The upcoming trial of alleged Boston Marathon bomber Dzhokhar Tsarnaev, scheduled to begin Monday, should be moved outside Massachusetts or, at the least, postponed for a substantial period of time if he is to receive a fair trial.
The Tsarnaev case is unique in modern Massachusetts history, and this must be recognized at every step of the proceedings. Nearly every citizen of the Commonwealth surely has thought that “there but for the grace of God go I.” The victims of the bombing extend well beyond the three spectators killed and 264 that sought hospital attention for serious, often life-changing injuries.
Tens of thousands of residents in the cities and towns surrounding the bombing locale were subject to an unprecedented governmental “shelter-in-place” order to remain in their homes during the five days that para-military police squads, armed with weapons of war, hunted down the defendant and his older brother, who was killed in the shootout in which the defendant was seriously wounded.
People in such a situation, just like the residents of Oklahoma City after the 1995 bombing of a federal office building and nearby courthouse, rightly feel personally threatened and vulnerable from such a massive attack on their expectation that they live in a civilized society. There is no step that US District Judge George A. O’Toole Jr. can take, short of transferring the trial outside Massachusetts, that will alleviate the threat to the Constitution’s promise of a fair trial governed, in the words of the Fifth Amendment, by “due process of law.”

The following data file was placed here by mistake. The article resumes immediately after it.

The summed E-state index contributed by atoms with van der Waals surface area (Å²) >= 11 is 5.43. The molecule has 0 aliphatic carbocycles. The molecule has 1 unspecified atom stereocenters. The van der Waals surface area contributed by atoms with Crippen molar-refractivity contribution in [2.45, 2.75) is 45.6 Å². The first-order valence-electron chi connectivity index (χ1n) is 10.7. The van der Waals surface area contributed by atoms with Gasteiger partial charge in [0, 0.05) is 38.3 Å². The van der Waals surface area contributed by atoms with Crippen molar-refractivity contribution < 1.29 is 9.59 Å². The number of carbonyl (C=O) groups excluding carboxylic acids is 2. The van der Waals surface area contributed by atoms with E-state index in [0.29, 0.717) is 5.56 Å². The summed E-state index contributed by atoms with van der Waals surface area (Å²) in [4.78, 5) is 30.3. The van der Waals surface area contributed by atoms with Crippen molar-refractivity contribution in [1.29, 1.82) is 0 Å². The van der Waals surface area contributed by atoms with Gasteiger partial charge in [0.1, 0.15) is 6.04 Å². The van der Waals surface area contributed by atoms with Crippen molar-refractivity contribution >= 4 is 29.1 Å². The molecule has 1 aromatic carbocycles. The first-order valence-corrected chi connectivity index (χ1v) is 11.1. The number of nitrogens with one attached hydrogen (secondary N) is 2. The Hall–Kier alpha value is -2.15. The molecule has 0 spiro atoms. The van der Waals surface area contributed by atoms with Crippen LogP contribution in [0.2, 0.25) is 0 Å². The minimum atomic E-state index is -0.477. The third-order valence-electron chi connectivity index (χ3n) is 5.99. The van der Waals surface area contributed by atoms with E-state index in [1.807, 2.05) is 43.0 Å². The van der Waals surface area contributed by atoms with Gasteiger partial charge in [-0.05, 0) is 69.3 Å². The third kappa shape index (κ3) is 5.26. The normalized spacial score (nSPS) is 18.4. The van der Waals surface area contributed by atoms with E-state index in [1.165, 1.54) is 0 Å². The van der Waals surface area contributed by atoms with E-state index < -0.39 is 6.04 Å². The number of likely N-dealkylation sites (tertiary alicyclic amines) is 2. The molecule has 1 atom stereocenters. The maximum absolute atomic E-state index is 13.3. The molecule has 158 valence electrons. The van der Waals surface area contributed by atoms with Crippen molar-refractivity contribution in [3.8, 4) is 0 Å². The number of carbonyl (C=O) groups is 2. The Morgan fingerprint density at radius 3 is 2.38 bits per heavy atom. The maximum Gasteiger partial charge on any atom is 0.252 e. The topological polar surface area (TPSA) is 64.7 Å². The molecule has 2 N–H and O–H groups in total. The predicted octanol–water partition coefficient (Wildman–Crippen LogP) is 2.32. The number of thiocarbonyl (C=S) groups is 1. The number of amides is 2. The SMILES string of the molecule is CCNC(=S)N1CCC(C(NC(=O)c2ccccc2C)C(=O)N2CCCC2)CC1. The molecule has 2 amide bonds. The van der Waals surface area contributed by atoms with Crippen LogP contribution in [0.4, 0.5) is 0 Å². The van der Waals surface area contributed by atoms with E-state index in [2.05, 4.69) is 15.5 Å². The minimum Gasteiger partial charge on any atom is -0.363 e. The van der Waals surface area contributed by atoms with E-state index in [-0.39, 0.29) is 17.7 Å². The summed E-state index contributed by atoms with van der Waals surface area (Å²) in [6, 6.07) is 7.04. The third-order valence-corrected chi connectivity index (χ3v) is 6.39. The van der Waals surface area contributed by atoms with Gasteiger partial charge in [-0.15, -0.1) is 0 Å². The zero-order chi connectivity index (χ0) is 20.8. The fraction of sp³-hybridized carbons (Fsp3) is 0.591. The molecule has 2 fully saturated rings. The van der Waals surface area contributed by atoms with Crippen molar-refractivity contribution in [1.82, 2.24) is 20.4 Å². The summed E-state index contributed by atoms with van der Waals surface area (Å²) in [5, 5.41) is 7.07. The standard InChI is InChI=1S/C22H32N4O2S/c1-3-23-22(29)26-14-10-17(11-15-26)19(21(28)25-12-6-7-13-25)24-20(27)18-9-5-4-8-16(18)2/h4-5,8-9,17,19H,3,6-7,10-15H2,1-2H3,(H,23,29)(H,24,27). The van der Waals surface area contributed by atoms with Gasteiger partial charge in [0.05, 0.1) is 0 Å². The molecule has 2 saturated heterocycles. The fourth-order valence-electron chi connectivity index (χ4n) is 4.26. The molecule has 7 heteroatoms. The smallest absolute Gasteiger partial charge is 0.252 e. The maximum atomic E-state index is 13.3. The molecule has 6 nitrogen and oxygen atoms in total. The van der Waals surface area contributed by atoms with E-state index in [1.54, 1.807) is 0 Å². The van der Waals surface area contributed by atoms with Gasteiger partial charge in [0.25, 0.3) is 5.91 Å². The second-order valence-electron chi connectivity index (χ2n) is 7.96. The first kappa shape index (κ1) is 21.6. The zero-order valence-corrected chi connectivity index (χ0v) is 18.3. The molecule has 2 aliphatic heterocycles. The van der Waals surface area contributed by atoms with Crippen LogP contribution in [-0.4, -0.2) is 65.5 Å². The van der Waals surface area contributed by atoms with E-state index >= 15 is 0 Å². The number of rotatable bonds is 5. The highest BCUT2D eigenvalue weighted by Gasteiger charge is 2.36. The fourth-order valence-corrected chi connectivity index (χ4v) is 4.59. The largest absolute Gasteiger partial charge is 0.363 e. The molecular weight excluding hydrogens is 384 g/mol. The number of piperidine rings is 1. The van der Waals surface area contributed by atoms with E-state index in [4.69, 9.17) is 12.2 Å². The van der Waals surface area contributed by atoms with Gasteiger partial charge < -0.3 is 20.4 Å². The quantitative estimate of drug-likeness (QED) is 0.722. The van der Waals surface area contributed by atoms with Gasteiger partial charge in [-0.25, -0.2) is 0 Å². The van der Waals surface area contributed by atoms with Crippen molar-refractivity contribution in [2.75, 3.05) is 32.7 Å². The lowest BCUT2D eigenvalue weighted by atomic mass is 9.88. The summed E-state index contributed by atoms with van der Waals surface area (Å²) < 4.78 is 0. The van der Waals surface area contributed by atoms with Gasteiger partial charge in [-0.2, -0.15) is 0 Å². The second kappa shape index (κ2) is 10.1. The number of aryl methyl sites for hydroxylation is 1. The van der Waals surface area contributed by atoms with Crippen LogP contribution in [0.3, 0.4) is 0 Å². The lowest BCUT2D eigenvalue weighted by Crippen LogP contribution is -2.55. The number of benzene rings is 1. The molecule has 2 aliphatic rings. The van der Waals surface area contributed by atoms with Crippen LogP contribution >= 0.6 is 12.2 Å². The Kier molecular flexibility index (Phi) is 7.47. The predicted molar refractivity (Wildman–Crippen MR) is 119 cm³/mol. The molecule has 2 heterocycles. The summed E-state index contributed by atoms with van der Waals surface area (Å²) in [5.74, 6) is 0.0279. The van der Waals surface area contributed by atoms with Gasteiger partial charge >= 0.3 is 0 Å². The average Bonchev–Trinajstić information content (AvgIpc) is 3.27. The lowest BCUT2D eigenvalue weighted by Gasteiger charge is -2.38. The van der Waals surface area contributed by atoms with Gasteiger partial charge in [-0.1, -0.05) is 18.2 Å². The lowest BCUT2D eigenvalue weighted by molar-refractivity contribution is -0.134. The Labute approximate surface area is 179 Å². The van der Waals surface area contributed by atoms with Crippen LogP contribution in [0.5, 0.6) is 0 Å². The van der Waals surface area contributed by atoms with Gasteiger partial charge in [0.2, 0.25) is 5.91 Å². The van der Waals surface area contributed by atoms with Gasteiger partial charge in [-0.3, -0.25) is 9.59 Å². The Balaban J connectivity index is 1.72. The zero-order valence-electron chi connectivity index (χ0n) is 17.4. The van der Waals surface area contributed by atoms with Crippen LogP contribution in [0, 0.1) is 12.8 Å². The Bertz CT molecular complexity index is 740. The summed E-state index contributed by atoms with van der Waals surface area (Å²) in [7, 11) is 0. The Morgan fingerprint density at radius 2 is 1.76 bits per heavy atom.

O’Toole has flouted the teachings of two highly relevant precedents, the Timothy McVeigh Oklahoma City bombing case and the prosecution of admitted serial killer Gary Lee Sampson here at home.
The Oklahoma City bombing prosecution furnishes an instructive precedent that strongly suggests that Tsarnaev should not be tried in Massachusetts. It is a precedent that O’Toole has recklessly misread and misrepresented in denying a venue change.
In 1996, Judge Richard P. Matsch was designated to preside over the trial of McVeigh, the Oklahoma City bomber responsible for detonating a truck bomb in front of a federal building that killed over 150 and injured several hundreds more, including young children at a day care center.
Matsch concluded that a fair trial could not be held in Oklahoma. Despite what potential jurors might claim during jury selection, Matsch knew that any claims of impartiality and fairness would likely be overcome by the enormous prejudice surrounding the case and the public pressure to deliver a guilty verdict. He transferred the case to Colorado.
Oddly, O’Toole mentioned the McVeigh case in a single footnote of his order denying a change of venue. While grudgingly conceding that “there may be some similarities,” he concluded that McVeigh “is not pertinent” because “the main federal courthouse itself had suffered physical damage in the explosion . . . and both parties agreed the case should not be tried in the district where the crime occurred.” In fact, the reason for the change of venue was not because of the courthouse damage; trial had been slated to begin in an adjacent town. The reason for the McVeigh change of venue was that an entire community — indeed state — had felt uniquely menaced by the crime.